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Labs Worldwide Working on Coronavirus Vaccine, But Rollout Could Take Time

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HealthDay Reporter

MONDAY, Feb. 3, 2020 (HealthDay News) -- A mad dash is afoot to craft a vaccine for the new coronavirus that's ravaging China and starting to spread across the globe, with possibly dozens of labs working on permanent protection against the pathogen.

Researchers say an effective vaccine could be created in a matter of weeks, using advanced techniques.

"We know enough. We can do this. We can actually make a vaccine in the lab in two weeks," said Florian Krammer, a professor of vaccinology at the Icahn School of Medicine at Mount Sinai, in New York City. "But -- here's the but -- that doesn't help us much."

Why not? Because any new vaccine will still face manufacturing and regulatory hurdles that would take months to surmount, experts say.

Dr. Amesh Adalja, a senior scholar at the Johns Hopkins Center for Health Security, said, "Though we may be in clinical trials within a year, I do not expect a coronavirus vaccine to be commercially available within a year."

The World Health Organization on Thursday declared the Wuhan coronavirus outbreak a global public health emergency.

Countries around the world are reporting isolated cases of coronavirus, as travelers carry the bug out of China -- including the United States, Thailand, Japan, Hong Kong, Singapore, Australia,, Malaysia, Macau, France, South Korea, Germany, the United Arab Emirates, Canada, Vietnam, India, the Philippines, Nepal, Cambodia, Sri Lanka, Finland, the United Kingdom and Russia.

And the United States has had its first case of person-to-person transmission of the coronavirus, with a Chicago woman passing the virus to her husband.

"I don't think it's been overhyped," Krammer said of the threat posed by the virus. "We have to take this very seriously. We don't know which direction it will go. It might be that it's stoppable. It might be that it's not stoppable."

In response, vaccine labs worldwide are adapting their work on previous coronavirus vaccines for SARS (severe acute respiratory syndrome) and MERS (Middle East respiratory syndrome) to try to stop this new pathogen, Krammer said.

"There are SARS vaccines and MERS vaccines that work. We can model a vaccine right away with the new coronavirus, based on those vaccines. My lab is doing that. There's probably 50 labs in the U.S. that are doing that right now," Krammer said.

For example, virologist Keith Chappell at the University of Queensland in Australia told NPR that his lab is working at speed to produce a vaccine using the virus' genetic sequence, which Chinese researchers cracked and have shared with the world.

"Our goal was to be able to hit 16 weeks from sequence information to having a product that is shown to be safe and effective, and is ready for administration to the first humans," Chappell said.

The more high-profile efforts at developing a coronavirus vaccine include:

  • A Massachusetts biotech company called Moderna is developing a vaccine genetically designed by researchers at the U.S. National Institutes of Health (NIH), according to the Washington Post. The NIH hopes to have safety trials for this vaccine underway by April.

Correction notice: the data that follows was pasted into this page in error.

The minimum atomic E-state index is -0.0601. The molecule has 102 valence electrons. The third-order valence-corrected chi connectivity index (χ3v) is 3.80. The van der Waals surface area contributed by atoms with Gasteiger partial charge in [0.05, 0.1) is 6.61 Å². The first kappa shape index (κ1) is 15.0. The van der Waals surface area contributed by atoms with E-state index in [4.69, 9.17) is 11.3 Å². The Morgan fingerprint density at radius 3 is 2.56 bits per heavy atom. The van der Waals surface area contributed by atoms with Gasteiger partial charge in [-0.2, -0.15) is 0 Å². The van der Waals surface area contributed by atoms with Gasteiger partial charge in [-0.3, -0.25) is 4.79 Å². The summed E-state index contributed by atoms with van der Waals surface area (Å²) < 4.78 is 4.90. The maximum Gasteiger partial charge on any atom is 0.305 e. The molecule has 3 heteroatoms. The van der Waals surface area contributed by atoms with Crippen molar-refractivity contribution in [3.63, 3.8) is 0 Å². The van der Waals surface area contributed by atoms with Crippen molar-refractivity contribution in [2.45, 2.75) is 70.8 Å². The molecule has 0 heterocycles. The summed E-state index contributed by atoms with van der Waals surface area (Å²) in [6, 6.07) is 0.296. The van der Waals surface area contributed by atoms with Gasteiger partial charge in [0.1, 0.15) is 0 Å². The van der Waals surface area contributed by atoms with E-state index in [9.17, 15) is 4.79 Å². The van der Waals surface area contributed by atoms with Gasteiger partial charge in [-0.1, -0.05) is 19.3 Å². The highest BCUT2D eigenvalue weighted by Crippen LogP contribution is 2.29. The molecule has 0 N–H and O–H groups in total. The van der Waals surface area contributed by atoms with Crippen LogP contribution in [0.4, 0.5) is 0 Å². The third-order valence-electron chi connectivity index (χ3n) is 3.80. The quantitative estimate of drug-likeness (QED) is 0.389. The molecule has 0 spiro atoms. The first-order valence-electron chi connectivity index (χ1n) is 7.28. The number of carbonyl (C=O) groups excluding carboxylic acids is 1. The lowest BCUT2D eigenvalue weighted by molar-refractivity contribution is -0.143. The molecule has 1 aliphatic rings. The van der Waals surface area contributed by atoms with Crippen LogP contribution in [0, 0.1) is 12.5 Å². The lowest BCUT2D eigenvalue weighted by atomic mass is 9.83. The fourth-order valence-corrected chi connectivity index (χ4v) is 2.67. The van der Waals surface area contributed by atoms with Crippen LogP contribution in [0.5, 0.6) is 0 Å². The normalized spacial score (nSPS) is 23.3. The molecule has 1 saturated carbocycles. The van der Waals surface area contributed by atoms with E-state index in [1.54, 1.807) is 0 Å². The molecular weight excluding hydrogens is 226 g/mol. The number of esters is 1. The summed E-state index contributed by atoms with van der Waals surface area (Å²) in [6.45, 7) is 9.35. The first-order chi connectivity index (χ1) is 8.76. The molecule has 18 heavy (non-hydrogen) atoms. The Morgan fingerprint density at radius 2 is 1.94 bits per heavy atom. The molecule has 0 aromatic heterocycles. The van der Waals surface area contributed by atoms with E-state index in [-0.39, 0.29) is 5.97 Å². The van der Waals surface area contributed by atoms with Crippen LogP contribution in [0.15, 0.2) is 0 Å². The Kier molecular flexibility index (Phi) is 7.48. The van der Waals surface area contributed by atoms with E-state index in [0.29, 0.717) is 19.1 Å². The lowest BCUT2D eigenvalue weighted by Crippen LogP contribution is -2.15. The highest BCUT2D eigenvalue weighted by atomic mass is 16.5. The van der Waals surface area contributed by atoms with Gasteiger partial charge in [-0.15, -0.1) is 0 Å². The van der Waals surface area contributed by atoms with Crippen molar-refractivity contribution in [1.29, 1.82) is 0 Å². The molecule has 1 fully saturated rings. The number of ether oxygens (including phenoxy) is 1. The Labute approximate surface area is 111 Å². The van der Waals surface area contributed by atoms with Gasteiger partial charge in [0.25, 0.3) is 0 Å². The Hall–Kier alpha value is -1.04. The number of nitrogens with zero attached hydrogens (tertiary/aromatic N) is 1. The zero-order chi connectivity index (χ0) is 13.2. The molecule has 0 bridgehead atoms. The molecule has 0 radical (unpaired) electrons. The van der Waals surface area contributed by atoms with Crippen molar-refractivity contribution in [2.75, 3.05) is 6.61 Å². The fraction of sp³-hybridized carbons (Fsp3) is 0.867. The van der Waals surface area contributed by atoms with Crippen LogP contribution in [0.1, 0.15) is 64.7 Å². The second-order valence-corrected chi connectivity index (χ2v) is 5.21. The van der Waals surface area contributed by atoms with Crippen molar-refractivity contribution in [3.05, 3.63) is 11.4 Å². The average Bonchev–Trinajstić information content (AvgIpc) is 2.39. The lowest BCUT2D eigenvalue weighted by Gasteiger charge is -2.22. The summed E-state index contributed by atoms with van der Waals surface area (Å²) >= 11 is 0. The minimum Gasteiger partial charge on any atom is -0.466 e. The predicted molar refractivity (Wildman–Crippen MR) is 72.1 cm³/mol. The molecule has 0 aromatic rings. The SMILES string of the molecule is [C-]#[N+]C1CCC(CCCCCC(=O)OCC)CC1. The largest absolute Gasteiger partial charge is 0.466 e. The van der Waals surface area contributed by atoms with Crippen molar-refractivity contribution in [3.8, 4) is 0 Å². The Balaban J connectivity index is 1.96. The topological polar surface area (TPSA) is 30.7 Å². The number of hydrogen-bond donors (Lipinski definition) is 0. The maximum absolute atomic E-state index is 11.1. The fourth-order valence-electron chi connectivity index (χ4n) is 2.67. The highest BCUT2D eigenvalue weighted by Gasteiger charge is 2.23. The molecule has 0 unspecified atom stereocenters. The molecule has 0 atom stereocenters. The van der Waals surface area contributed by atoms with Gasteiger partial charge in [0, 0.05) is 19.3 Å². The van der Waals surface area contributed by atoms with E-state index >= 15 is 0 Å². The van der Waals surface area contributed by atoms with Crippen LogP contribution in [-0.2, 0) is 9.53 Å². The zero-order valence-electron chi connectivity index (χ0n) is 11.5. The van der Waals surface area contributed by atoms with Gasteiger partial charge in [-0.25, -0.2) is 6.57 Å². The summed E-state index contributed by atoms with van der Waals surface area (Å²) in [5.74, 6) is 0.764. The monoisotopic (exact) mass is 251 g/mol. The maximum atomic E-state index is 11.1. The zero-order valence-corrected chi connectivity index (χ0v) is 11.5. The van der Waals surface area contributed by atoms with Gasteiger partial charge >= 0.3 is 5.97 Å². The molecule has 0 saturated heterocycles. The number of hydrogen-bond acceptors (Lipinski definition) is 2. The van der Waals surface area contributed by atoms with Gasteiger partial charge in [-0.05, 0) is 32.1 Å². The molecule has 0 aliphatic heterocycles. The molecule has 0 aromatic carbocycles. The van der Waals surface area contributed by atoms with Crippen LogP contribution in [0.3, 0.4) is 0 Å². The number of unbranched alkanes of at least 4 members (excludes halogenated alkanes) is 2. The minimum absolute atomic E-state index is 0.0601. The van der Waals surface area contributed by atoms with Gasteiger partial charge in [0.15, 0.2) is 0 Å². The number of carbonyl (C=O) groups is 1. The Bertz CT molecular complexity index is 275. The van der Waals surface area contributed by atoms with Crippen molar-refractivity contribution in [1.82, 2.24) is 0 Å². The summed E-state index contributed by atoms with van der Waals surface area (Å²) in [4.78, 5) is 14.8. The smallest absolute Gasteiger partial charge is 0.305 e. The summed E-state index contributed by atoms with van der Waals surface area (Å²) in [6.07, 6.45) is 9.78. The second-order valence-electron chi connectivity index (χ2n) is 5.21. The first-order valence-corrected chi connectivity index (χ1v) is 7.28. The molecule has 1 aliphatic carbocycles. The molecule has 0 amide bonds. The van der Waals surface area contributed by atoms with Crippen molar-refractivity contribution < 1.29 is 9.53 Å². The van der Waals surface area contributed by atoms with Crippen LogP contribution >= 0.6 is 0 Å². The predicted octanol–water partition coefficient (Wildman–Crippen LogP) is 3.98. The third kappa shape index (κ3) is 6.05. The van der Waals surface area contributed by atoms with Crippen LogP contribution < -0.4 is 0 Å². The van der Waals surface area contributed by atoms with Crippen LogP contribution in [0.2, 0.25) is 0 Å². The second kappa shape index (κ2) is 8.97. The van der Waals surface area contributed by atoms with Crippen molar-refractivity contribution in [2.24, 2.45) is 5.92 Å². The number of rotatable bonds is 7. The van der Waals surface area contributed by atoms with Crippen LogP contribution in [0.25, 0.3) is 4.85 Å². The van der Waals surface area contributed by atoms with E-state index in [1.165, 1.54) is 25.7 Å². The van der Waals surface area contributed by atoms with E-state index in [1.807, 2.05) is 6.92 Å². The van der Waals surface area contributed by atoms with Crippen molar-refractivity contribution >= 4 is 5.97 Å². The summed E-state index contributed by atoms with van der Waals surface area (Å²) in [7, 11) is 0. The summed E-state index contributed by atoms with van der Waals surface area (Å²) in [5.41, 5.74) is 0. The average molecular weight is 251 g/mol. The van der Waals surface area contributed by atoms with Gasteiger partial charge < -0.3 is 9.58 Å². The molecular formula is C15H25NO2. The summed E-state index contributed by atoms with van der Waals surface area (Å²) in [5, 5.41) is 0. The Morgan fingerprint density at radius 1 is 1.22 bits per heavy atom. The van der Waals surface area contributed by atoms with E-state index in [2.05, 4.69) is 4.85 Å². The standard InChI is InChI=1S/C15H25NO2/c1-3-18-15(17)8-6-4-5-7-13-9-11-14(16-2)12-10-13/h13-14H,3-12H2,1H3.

• A Philadelphia biotech firm, Inovio, is gearing up for lab and animal testing of a vaccine of its own design. The effort is backed by a $9 million grant from the Coalition for Epidemic Preparedness Innovations, according to The New York Times.
  • Pharmaceutical industry leader Johnson & Johnson is also working on a vaccine, but its top scientists say it could take up to a year to bring the vaccine to market, CNBC reports.

Unfortunately, getting millions of doses of coronavirus vaccine into the hands of doctors and the arms of patients is a more complicated process, Krammer said.

The problem is that there are no vaccines on the market for any coronavirus, not even SARS or MERS, Krammer said.

If this were the flu, manufacturing could be more easily spun up because the technology is in place to mass-produce the annual flu vaccine, Krammer said.

"There's no already-in-play manufacturing technology we can employ right now that regulatory authorities are used to," Krammer said of a coronavirus vaccine. "That's the complication."

Vaccine developers also have to prove to federal regulators that their creation is safe and effective, and being manufactured to the highest standards, Krammer added.

"You need to make these vaccines in a quality that is acceptable to regulatory agencies," Krammer said. "That's a little bit harder, because that includes sourcing qualified materials that can be used in such a process, which is not so easy, and you also need to have extensive testing in order to release these vaccines," he explained.

"The truth is it's going to take a few months until there is a vaccine available for testing," Krammer concluded. "Then the main question that remains is how long it will take to produce, once the U.S. Food and Drug Administration allows its use in the population. How much time do we need to make sufficient doses?"

More information

The U.S. Centers for Disease Control and Prevention has more about coronaviruses.

SOURCES: Florian Krammer, Ph.D., professor, vaccinology, Icahn School of Medicine at Mount Sinai, New York City; Amesh Adalja, M.D., senior scholar at the Johns Hopkins Center for Health Security, Baltimore; NPR; Washington Post; CNBC; The New York Times

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